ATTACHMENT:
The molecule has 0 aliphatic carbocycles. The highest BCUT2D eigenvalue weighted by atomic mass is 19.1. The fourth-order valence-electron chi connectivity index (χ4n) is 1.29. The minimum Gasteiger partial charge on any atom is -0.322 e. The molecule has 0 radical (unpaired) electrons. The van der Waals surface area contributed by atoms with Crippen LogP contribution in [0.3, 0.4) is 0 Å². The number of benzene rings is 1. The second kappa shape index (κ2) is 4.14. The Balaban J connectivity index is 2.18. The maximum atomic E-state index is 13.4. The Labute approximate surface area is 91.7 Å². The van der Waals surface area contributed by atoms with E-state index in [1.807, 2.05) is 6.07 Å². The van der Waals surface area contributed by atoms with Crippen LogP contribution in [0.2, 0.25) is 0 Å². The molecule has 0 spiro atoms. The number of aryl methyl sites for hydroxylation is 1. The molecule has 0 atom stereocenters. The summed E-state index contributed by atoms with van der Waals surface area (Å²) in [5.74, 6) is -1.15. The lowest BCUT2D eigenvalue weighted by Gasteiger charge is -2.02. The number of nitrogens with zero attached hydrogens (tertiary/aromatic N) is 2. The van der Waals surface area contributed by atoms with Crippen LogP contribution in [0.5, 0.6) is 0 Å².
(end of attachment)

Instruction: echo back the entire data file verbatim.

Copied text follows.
The molecule has 0 aliphatic carbocycles. The highest BCUT2D eigenvalue weighted by atomic mass is 19.1. The fourth-order valence-electron chi connectivity index (χ4n) is 1.29. The minimum Gasteiger partial charge on any atom is -0.322 e. The molecule has 0 radical (unpaired) electrons. The van der Waals surface area contributed by atoms with Crippen LogP contribution in [0.3, 0.4) is 0 Å². The number of benzene rings is 1. The second kappa shape index (κ2) is 4.14. The Balaban J connectivity index is 2.18. The maximum atomic E-state index is 13.4. The Labute approximate surface area is 91.7 Å². The van der Waals surface area contributed by atoms with E-state index in [1.807, 2.05) is 6.07 Å². The van der Waals surface area contributed by atoms with Crippen LogP contribution in [0.2, 0.25) is 0 Å². The molecule has 0 spiro atoms. The number of aryl methyl sites for hydroxylation is 1. The molecule has 0 atom stereocenters. The summed E-state index contributed by atoms with van der Waals surface area (Å²) in [5.74, 6) is -1.15. The lowest BCUT2D eigenvalue weighted by Gasteiger charge is -2.02. The number of nitrogens with zero attached hydrogens (tertiary/aromatic N) is 2. The van der Waals surface area contributed by atoms with Crippen LogP contribution in [0.5, 0.6) is 0 Å².